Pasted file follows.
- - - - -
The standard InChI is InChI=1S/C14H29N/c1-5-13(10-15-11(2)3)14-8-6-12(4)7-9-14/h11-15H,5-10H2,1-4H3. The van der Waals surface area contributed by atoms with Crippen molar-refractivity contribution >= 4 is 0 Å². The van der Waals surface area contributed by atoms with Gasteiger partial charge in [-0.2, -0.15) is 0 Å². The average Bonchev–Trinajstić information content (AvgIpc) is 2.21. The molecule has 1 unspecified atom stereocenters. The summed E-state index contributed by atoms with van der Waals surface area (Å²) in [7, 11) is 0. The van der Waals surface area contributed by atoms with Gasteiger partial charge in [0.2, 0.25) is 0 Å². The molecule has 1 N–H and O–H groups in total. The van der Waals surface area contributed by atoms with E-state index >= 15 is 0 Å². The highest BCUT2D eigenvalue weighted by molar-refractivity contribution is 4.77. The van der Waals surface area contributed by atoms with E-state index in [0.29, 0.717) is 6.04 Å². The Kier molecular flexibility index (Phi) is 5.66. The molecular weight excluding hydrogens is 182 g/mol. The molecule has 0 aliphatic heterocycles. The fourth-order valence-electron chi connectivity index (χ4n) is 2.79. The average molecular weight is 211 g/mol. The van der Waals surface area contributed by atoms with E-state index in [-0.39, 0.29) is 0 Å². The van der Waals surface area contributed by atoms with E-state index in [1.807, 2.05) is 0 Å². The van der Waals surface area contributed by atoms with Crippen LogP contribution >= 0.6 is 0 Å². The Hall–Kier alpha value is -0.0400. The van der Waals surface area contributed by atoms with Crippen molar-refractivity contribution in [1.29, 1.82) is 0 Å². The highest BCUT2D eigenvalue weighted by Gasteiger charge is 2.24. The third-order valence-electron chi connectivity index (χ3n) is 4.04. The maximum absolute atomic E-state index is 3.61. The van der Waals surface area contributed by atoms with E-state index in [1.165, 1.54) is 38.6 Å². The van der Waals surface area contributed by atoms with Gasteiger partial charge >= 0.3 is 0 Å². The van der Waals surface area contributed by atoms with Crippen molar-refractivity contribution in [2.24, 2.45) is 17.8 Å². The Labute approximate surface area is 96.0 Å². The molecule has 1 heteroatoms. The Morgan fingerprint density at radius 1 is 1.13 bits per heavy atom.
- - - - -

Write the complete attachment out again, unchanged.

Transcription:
The standard InChI is InChI=1S/C14H29N/c1-5-13(10-15-11(2)3)14-8-6-12(4)7-9-14/h11-15H,5-10H2,1-4H3. The van der Waals surface area contributed by atoms with Crippen molar-refractivity contribution >= 4 is 0 Å². The van der Waals surface area contributed by atoms with Gasteiger partial charge in [-0.2, -0.15) is 0 Å². The average Bonchev–Trinajstić information content (AvgIpc) is 2.21. The molecule has 1 unspecified atom stereocenters. The summed E-state index contributed by atoms with van der Waals surface area (Å²) in [7, 11) is 0. The van der Waals surface area contributed by atoms with Gasteiger partial charge in [0.2, 0.25) is 0 Å². The molecule has 1 N–H and O–H groups in total. The van der Waals surface area contributed by atoms with E-state index >= 15 is 0 Å². The highest BCUT2D eigenvalue weighted by molar-refractivity contribution is 4.77. The van der Waals surface area contributed by atoms with E-state index in [0.29, 0.717) is 6.04 Å². The Kier molecular flexibility index (Phi) is 5.66. The molecular weight excluding hydrogens is 182 g/mol. The molecule has 0 aliphatic heterocycles. The fourth-order valence-electron chi connectivity index (χ4n) is 2.79. The average molecular weight is 211 g/mol. The van der Waals surface area contributed by atoms with E-state index in [-0.39, 0.29) is 0 Å². The van der Waals surface area contributed by atoms with E-state index in [1.807, 2.05) is 0 Å². The van der Waals surface area contributed by atoms with Crippen LogP contribution >= 0.6 is 0 Å². The Hall–Kier alpha value is -0.0400. The van der Waals surface area contributed by atoms with Crippen molar-refractivity contribution in [1.29, 1.82) is 0 Å². The highest BCUT2D eigenvalue weighted by Gasteiger charge is 2.24. The third-order valence-electron chi connectivity index (χ3n) is 4.04. The maximum absolute atomic E-state index is 3.61. The van der Waals surface area contributed by atoms with E-state index in [1.165, 1.54) is 38.6 Å². The van der Waals surface area contributed by atoms with Gasteiger partial charge >= 0.3 is 0 Å². The van der Waals surface area contributed by atoms with Crippen molar-refractivity contribution in [2.24, 2.45) is 17.8 Å². The Labute approximate surface area is 96.0 Å². The molecule has 1 heteroatoms. The Morgan fingerprint density at radius 1 is 1.13 bits per heavy atom.